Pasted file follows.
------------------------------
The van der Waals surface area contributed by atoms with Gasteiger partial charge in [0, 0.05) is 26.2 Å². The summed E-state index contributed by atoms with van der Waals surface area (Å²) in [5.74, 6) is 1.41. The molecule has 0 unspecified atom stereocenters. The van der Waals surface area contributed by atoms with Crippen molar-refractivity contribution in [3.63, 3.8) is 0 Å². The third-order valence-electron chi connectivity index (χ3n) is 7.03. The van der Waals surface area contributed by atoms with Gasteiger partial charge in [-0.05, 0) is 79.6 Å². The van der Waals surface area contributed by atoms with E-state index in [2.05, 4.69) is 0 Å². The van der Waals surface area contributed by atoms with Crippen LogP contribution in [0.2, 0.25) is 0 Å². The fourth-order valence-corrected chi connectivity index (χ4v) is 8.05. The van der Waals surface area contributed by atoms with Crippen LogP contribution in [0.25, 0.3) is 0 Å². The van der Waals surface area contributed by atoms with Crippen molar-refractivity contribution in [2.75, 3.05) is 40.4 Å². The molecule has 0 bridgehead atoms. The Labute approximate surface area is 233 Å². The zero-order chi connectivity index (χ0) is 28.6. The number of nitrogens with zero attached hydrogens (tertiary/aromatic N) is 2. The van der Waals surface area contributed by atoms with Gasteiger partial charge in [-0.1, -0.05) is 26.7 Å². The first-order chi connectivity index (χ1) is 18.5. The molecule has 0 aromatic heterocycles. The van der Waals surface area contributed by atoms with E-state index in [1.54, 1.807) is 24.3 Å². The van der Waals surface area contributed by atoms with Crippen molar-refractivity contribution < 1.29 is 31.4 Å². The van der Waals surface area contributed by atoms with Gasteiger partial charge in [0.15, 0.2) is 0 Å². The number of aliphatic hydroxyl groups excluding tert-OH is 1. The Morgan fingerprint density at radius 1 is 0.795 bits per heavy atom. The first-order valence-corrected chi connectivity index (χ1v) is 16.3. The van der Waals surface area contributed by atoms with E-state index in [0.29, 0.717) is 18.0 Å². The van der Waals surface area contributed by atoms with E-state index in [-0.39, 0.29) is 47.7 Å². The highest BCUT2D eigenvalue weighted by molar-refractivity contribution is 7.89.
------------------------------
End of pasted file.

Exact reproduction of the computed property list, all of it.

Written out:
The van der Waals surface area contributed by atoms with Gasteiger partial charge in [0, 0.05) is 26.2 Å². The summed E-state index contributed by atoms with van der Waals surface area (Å²) in [5.74, 6) is 1.41. The molecule has 0 unspecified atom stereocenters. The van der Waals surface area contributed by atoms with Crippen molar-refractivity contribution in [3.63, 3.8) is 0 Å². The third-order valence-electron chi connectivity index (χ3n) is 7.03. The van der Waals surface area contributed by atoms with Gasteiger partial charge in [-0.05, 0) is 79.6 Å². The van der Waals surface area contributed by atoms with E-state index in [2.05, 4.69) is 0 Å². The van der Waals surface area contributed by atoms with Crippen LogP contribution in [0.2, 0.25) is 0 Å². The fourth-order valence-corrected chi connectivity index (χ4v) is 8.05. The van der Waals surface area contributed by atoms with Crippen LogP contribution in [0.25, 0.3) is 0 Å². The van der Waals surface area contributed by atoms with Crippen molar-refractivity contribution in [2.75, 3.05) is 40.4 Å². The molecule has 0 bridgehead atoms. The Labute approximate surface area is 233 Å². The zero-order chi connectivity index (χ0) is 28.6. The number of nitrogens with zero attached hydrogens (tertiary/aromatic N) is 2. The van der Waals surface area contributed by atoms with Gasteiger partial charge in [-0.1, -0.05) is 26.7 Å². The first-order chi connectivity index (χ1) is 18.5. The molecule has 0 aromatic heterocycles. The van der Waals surface area contributed by atoms with E-state index in [1.54, 1.807) is 24.3 Å². The van der Waals surface area contributed by atoms with Crippen molar-refractivity contribution < 1.29 is 31.4 Å². The van der Waals surface area contributed by atoms with Gasteiger partial charge in [0.15, 0.2) is 0 Å². The number of aliphatic hydroxyl groups excluding tert-OH is 1. The Morgan fingerprint density at radius 1 is 0.795 bits per heavy atom. The first-order valence-corrected chi connectivity index (χ1v) is 16.3. The van der Waals surface area contributed by atoms with E-state index in [0.29, 0.717) is 18.0 Å². The van der Waals surface area contributed by atoms with E-state index in [-0.39, 0.29) is 47.7 Å². The highest BCUT2D eigenvalue weighted by molar-refractivity contribution is 7.89.